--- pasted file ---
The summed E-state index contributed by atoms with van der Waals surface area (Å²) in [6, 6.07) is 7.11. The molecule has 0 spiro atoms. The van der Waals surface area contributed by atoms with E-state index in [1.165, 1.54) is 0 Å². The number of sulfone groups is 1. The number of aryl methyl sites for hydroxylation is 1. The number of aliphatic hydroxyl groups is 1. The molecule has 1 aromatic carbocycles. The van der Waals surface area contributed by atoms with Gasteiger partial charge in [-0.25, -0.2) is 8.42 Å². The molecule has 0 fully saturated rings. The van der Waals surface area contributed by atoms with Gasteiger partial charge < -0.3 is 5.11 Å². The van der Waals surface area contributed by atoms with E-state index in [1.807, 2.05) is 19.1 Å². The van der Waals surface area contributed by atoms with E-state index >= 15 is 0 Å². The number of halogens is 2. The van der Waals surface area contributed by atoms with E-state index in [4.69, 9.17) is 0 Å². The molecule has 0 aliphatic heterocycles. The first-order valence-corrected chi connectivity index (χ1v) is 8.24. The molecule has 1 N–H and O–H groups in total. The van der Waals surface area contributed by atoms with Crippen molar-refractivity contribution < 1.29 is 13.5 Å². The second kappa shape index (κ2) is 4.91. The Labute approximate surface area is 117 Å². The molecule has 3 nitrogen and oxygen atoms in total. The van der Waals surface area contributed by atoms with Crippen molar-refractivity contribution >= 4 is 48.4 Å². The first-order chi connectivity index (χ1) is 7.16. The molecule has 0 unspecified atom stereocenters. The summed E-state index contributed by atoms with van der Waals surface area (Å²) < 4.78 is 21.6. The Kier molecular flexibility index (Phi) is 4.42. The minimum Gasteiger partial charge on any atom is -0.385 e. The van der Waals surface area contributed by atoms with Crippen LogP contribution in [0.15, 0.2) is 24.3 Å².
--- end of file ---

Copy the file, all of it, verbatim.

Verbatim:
The summed E-state index contributed by atoms with van der Waals surface area (Å²) in [6, 6.07) is 7.11. The molecule has 0 spiro atoms. The van der Waals surface area contributed by atoms with E-state index in [1.165, 1.54) is 0 Å². The number of sulfone groups is 1. The number of aryl methyl sites for hydroxylation is 1. The number of aliphatic hydroxyl groups is 1. The molecule has 1 aromatic carbocycles. The van der Waals surface area contributed by atoms with Gasteiger partial charge in [-0.25, -0.2) is 8.42 Å². The molecule has 0 fully saturated rings. The van der Waals surface area contributed by atoms with Gasteiger partial charge < -0.3 is 5.11 Å². The van der Waals surface area contributed by atoms with E-state index in [1.807, 2.05) is 19.1 Å². The van der Waals surface area contributed by atoms with E-state index >= 15 is 0 Å². The number of halogens is 2. The van der Waals surface area contributed by atoms with E-state index in [4.69, 9.17) is 0 Å². The molecule has 0 aliphatic heterocycles. The first-order valence-corrected chi connectivity index (χ1v) is 8.24. The molecule has 1 N–H and O–H groups in total. The van der Waals surface area contributed by atoms with Crippen molar-refractivity contribution < 1.29 is 13.5 Å². The second kappa shape index (κ2) is 4.91. The Labute approximate surface area is 117 Å². The molecule has 3 nitrogen and oxygen atoms in total. The van der Waals surface area contributed by atoms with Crippen molar-refractivity contribution >= 4 is 48.4 Å². The first-order chi connectivity index (χ1) is 7.16. The molecule has 0 unspecified atom stereocenters. The summed E-state index contributed by atoms with van der Waals surface area (Å²) < 4.78 is 21.6. The Kier molecular flexibility index (Phi) is 4.42. The minimum Gasteiger partial charge on any atom is -0.385 e. The van der Waals surface area contributed by atoms with Crippen LogP contribution in [0.15, 0.2) is 24.3 Å².